Iitate, Fukushima

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Iitate Village Office
Iitate Village Office
Flag of Iitate
Official seal of Iitate
Location of Iitate in Fukushima Prefecture
Location of Iitate in Fukushima Prefecture
Iitate is located in Japan
Coordinates: 37°40′45″N 140°44′07″E / 37.67917°N 140.73528°E / 37.67917; 140.73528Coordinates: 37°40′45″N 140°44′07″E / 37.67917°N 140.73528°E / 37.67917; 140.73528
Country Japan
Region Tōhoku
Prefecture Fukushima
District Sōma
 • Total 230.13 km2 (88.85 sq mi)
Population (December 2014)
 • Total 5,909
 • Density 25.7/km2 (67/sq mi)
Time zone Japan Standard Time (UTC+9)
- Tree Pinus densiflora
- Flower Lilium auratum
- Bird Japanese bush-warbler
Phone number 24-562-4200
Address 580-1 Itazawa, Iitate-mura, Soma-gun, Fukushima-ken 960-1892
Website Official website

Iitate (飯舘村 Iitate-mura?) is a village located in Sōma District, Fukushima Prefecture, Japan. As of December 2014, the village had an official registered population of 5,909 and a population density of 25.7 persons per km², although the current actual resident popular is much lower. The total area was 230.13 square kilometres (88.85 sq mi).


Iitate is located in the Abukuma Plateau of northeastern Fukushima at a mean altitude of 500 meters. It is about 39 kilometres (24 miles) northwest of Fukushima Daiichi Nuclear Power Plant

Surrounding municipalities[edit]


The area of present-day Iitate was part of Mutsu Province. After the Meiji restoration, on April 1, 1889, the villages of Iiso, Osu and Niitate were created within Soma District, Fukushima. On April 1, 1942, Osu and Niitate merged to form the village of Odate, which then merged with Iiso on September 30, 1956 to form Iitate. In September 2010, Iitate was designated one of The Most Beautiful Villages in Japan[1]

2011 Fukushima Daiichi nuclear disaster[edit]

Iitate suffered from moderate damage from the 2011 Tōhoku earthquake, and was located outside the nominal 30 kilometres (19 miles) radiation exclusion zone of the Fukushima Daiichi nuclear power plant. However, as a result of wind patterns following the Fukushima Daiichi nuclear disaster, on 30 March 2011, the International Atomic Energy Agency stated that its operational criteria for evacuation were exceeded in Iitate, despite the village being outside the existing radiation exclusion zone around the plant.[2] As a result, the entire population of the village was evacuated by government order on 22 April 2011.[3] Some displaced children from the village were shunned after relocating for fear of contamination.[4][5] In early June about 1,500 residents remained,[3] By August only about 120 residents, mostly elderly, remained.[6] In 2012, local government obtained responses from a survey from some 1,743 former residents began experiencing growing frustration and instability due to the nuclear crisis and an inability to return to the lives they were living before the disaster. Sixty percent of respondents stated that their health and the health of their families had deteriorated after evacuating.[7]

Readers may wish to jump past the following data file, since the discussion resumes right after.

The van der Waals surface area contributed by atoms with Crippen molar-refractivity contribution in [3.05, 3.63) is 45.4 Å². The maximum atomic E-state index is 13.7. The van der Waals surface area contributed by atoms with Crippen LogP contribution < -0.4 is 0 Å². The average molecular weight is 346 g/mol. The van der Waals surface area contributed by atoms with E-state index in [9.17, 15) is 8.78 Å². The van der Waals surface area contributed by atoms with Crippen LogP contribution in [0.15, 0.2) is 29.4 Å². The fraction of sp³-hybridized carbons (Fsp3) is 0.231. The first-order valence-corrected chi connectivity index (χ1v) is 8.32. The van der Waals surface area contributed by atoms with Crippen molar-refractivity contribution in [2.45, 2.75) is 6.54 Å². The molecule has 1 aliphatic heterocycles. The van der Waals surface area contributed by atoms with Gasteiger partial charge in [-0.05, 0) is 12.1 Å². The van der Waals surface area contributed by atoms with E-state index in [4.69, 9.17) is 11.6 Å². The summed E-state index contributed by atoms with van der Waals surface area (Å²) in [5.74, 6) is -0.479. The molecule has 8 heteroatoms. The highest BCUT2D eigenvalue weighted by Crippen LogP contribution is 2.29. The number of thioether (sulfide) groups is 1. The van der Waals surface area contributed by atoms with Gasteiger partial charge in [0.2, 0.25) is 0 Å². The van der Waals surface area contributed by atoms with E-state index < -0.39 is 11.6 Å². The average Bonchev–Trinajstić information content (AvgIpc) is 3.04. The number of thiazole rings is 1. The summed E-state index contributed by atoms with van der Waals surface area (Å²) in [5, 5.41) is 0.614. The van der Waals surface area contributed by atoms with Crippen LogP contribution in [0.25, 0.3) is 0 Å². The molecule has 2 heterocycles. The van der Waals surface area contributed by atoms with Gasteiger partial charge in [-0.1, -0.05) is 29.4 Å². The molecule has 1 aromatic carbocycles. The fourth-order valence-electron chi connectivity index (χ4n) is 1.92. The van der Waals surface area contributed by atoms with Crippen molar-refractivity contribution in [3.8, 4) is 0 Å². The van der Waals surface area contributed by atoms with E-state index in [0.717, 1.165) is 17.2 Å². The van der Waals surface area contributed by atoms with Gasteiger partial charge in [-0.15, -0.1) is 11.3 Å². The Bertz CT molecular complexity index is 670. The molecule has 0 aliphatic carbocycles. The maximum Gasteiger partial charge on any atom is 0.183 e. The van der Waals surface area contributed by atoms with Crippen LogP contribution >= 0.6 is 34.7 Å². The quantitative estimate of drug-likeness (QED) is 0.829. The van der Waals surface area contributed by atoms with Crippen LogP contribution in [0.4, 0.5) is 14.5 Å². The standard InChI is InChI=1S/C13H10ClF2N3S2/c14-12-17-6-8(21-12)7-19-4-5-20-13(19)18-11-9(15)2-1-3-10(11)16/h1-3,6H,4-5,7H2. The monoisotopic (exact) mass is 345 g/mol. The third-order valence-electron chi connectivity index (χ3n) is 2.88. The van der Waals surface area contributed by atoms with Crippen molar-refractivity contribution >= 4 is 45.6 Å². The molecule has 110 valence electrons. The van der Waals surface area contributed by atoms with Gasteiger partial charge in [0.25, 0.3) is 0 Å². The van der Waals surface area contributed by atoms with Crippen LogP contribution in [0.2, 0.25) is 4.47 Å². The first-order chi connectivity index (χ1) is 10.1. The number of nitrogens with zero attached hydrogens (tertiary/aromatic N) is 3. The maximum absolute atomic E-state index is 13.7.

Summarizing all responses to questions related to evacuees' current family status, one-third of all surveyed families live apart from their children, while 50.1 percent live away from other family members (including elderly parents) with whom they lived before the disaster. The survey also showed that 34.7 percent of the evacuees have suffered reductions in income of 50 percent or more since the outbreak of the nuclear disaster. A total of 36.8 percent reported a lack of sleep, while 17.9 percent reported smoking or drinking more than before they evacuated.[7]

In July 2012, the government re-zoned Iitate into three areas based on radiation levels. All restrictions were to be lifted for a small area of northern Iitate, but the majority of the village was cleared only for the daylight return of residents. The southern portion of the village was to remain totally closed until at least 2016.[8] However, in March 2014, the government postponed lifting of the restrictions on return for a year due to remaining high levels of radiation.[9][10]


The economy of Iitate was formerly heavily dependent on agriculture.


Iitate had one high school, one middle school and three elementary schools in March 2011.



  • Iitate is not served by any train stations.



  1. ^ Association of the Most Beautiful Villages in Japan (Japanese)
  2. ^ Sylvia Westall and Fredrik Dahl (30 March 2011). "High radiation outside Japan exclusion zone: IAEA". Reuters. Retrieved 30 March 2011. 
  3. ^ a b Eric Talmadge (8 June 2011). "Japanese village's nuclear reality sets in slowly". Associated Press. Google. Retrieved 8 June 2011. 
  4. ^ David McNeill (13 May 2011). "Fukushima village on way to becoming ghost town". Japan Times. Retrieved 14 May 2011. 
  5. ^ "Japan evacuates residents beyond Fukushima no-go zone". BBC. 16 May 2011. Retrieved 17 May 2011. 
  6. ^ Yuka Hayashi (16 August 2011). "Murky Science Clouded Japan Nuclear Response". Wall Street Journal. Retrieved 16 August 2011. 
  7. ^ a b "Evacuees of Fukushima village report split families, growing frustration". Mainichi Daily News. January 30, 2012. 
  8. ^ "Iitate evacuation relaxed", World Nuclear News, July 16, 2012.
  9. ^ "Lifting of Fukushima villages’ evacuation advisory to be delayed ", the Japan Times, March 1, 2014.
  10. ^ Myoraku, Asao "Fukushima villages face 1-year delay in lifting of evacuation orders", the Asahi Shimbun, February 28, 2014.